Yoga

Discussion in 'Eastern Religions and Philosophies' started by iBrian, Nov 30, 2005.

  1. iBrian

    iBrian Peace, Love and Unity Staff Member

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    So my girlfriend has taken up Yoga, and she's actually pretty good at it. I've done a little with her at home but I'm about as flexible as...um, not flexible stuff.

    Anyway, it would be interesting to find out more about Yoga - especially the spiritual dimension. Is Yoga essentially meditation with exercise, or is there something more profound underlying it? What are the historical associations with it theologically?

    A thread about Yoga...
     
  2. Vajradhara

    Vajradhara One of Many

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    Namaste Brian,


    i hope this will be an interesting thread.

    first and foremost, lets get the linguistics out of the way so we can move into the meat of the matter, as it were.

    Yoga is a Sanskrit word which comes from the root "yug" which means to "yoke together" like oxen in a team. thus Yoga, especially in the overall Hindu view, is a process of linking of mundane consciousness to supramundane aspects, ultimately, with MahaBrahma.

    so, from this side of things, yoga is both a physical sort of practice which is part and parcel of a spiritual practice based on recognition of consciousness and the role that it plays.

    however, we are being very general. Yoga, itself, comes in several distinct flavors of which the Hatha Yoga seems to be the most popular in the Western hemisphere. Hatha Yoga is, for all intents and purposes, a physical exercise regimine rather than a spiritual discipline as most of the, let us say, esoteric, aspects are not touched upon.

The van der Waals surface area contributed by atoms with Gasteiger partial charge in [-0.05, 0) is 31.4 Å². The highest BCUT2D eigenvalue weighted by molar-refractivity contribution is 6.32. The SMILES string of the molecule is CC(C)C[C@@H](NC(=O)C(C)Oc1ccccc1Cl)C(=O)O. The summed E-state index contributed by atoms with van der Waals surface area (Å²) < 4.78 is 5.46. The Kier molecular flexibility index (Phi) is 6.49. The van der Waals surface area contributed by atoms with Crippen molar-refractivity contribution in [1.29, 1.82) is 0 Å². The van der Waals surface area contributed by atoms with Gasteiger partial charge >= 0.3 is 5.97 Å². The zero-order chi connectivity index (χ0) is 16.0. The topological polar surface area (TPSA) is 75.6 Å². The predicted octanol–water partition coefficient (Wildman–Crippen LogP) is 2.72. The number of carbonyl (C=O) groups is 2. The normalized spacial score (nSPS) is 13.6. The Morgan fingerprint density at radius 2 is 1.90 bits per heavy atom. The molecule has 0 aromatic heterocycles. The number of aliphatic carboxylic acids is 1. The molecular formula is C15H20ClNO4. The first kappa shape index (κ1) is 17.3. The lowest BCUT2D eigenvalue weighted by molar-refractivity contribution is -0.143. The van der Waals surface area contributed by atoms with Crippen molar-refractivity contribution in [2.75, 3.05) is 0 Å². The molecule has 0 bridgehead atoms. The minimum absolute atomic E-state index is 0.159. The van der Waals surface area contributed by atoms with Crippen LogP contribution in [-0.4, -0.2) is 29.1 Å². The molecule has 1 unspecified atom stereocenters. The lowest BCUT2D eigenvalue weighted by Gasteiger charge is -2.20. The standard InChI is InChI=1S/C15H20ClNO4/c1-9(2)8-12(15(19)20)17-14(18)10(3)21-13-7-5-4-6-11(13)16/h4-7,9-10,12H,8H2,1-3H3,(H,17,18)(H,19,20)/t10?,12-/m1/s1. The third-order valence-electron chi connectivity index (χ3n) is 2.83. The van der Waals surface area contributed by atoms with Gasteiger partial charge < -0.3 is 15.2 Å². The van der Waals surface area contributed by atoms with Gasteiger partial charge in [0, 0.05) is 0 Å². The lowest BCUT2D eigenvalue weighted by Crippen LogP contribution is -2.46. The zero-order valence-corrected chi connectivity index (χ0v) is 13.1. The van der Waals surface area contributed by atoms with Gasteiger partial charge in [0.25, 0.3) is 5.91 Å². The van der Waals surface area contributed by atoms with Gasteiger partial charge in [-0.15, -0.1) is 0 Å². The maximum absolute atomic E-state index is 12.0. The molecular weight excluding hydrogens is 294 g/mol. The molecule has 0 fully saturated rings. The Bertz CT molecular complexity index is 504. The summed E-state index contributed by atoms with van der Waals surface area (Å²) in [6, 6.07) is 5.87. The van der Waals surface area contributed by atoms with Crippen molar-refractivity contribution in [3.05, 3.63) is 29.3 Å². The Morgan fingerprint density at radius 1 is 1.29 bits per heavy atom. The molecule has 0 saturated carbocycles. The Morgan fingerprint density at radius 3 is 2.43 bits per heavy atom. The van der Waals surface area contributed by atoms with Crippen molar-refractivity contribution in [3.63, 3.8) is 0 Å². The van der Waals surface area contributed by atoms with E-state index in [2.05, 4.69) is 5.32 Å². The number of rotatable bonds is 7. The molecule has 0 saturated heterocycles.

other forms like Bhakti Yoga and Karma Yoga, for instance, are more commonly found practiced by Dharma adherents of the various stripes as these forms tend to place more emphasis on the spiritual dimensions of the practice.

    within the Tantric traditions of Buddhism, there are Yogas to be found as well. generally speaking, these forms take a different cast or sheen when they manifest in different cultures. as such, the Tibetan forms of, say Annuttara Yoga are slightly different than what we'd find in the Korean and Japanese Vajrayana lineages.

    do you know what style of yoga your girlfriend is practicing?

    interestingly enough, i've seen yoga being prescribed by physicians for people with back issues.. seems the stretching and strengthing are postive developments for people with certain types of back issues.

    metta,

    ~v
     
    Last edited: Dec 2, 2005
  3. Agnideva

    Agnideva Member

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    Namaste Brian,